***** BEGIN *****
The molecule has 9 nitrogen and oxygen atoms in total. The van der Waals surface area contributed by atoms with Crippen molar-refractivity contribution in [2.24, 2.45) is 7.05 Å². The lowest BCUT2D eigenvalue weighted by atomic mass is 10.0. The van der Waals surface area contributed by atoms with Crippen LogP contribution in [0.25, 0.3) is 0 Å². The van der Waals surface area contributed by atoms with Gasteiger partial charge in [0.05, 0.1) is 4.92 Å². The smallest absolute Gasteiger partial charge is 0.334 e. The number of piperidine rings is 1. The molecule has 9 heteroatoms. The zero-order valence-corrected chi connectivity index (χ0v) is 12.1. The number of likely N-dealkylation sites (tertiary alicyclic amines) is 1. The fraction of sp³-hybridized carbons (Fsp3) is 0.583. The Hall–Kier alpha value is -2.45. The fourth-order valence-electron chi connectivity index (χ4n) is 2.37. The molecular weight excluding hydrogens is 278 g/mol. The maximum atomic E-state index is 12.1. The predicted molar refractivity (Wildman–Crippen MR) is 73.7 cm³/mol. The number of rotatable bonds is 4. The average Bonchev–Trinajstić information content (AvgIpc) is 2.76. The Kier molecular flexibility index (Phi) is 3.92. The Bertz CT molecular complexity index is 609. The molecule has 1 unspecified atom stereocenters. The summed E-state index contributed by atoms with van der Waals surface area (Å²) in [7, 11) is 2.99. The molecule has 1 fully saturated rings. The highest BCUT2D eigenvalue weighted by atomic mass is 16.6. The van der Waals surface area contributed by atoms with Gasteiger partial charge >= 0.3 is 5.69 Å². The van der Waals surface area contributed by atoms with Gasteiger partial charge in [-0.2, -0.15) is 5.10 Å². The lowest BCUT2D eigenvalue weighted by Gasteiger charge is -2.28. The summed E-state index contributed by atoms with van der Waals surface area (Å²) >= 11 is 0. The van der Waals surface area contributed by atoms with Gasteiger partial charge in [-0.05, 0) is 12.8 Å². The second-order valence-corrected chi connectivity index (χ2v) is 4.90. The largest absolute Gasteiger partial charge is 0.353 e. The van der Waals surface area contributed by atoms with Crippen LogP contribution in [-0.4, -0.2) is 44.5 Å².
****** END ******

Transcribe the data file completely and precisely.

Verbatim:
The molecule has 9 nitrogen and oxygen atoms in total. The van der Waals surface area contributed by atoms with Crippen molar-refractivity contribution in [2.24, 2.45) is 7.05 Å². The lowest BCUT2D eigenvalue weighted by atomic mass is 10.0. The van der Waals surface area contributed by atoms with Crippen LogP contribution in [0.25, 0.3) is 0 Å². The van der Waals surface area contributed by atoms with Gasteiger partial charge in [0.05, 0.1) is 4.92 Å². The smallest absolute Gasteiger partial charge is 0.334 e. The number of piperidine rings is 1. The molecule has 9 heteroatoms. The zero-order valence-corrected chi connectivity index (χ0v) is 12.1. The number of likely N-dealkylation sites (tertiary alicyclic amines) is 1. The fraction of sp³-hybridized carbons (Fsp3) is 0.583. The Hall–Kier alpha value is -2.45. The fourth-order valence-electron chi connectivity index (χ4n) is 2.37. The molecular weight excluding hydrogens is 278 g/mol. The maximum atomic E-state index is 12.1. The predicted molar refractivity (Wildman–Crippen MR) is 73.7 cm³/mol. The number of rotatable bonds is 4. The average Bonchev–Trinajstić information content (AvgIpc) is 2.76. The Kier molecular flexibility index (Phi) is 3.92. The Bertz CT molecular complexity index is 609. The molecule has 1 unspecified atom stereocenters. The summed E-state index contributed by atoms with van der Waals surface area (Å²) in [7, 11) is 2.99. The molecule has 1 fully saturated rings. The highest BCUT2D eigenvalue weighted by atomic mass is 16.6. The van der Waals surface area contributed by atoms with Gasteiger partial charge >= 0.3 is 5.69 Å². The van der Waals surface area contributed by atoms with Gasteiger partial charge in [-0.2, -0.15) is 5.10 Å². The lowest BCUT2D eigenvalue weighted by Gasteiger charge is -2.28. The summed E-state index contributed by atoms with van der Waals surface area (Å²) >= 11 is 0. The van der Waals surface area contributed by atoms with Gasteiger partial charge in [-0.05, 0) is 12.8 Å². The second-order valence-corrected chi connectivity index (χ2v) is 4.90. The largest absolute Gasteiger partial charge is 0.353 e. The van der Waals surface area contributed by atoms with Crippen LogP contribution in [-0.4, -0.2) is 44.5 Å².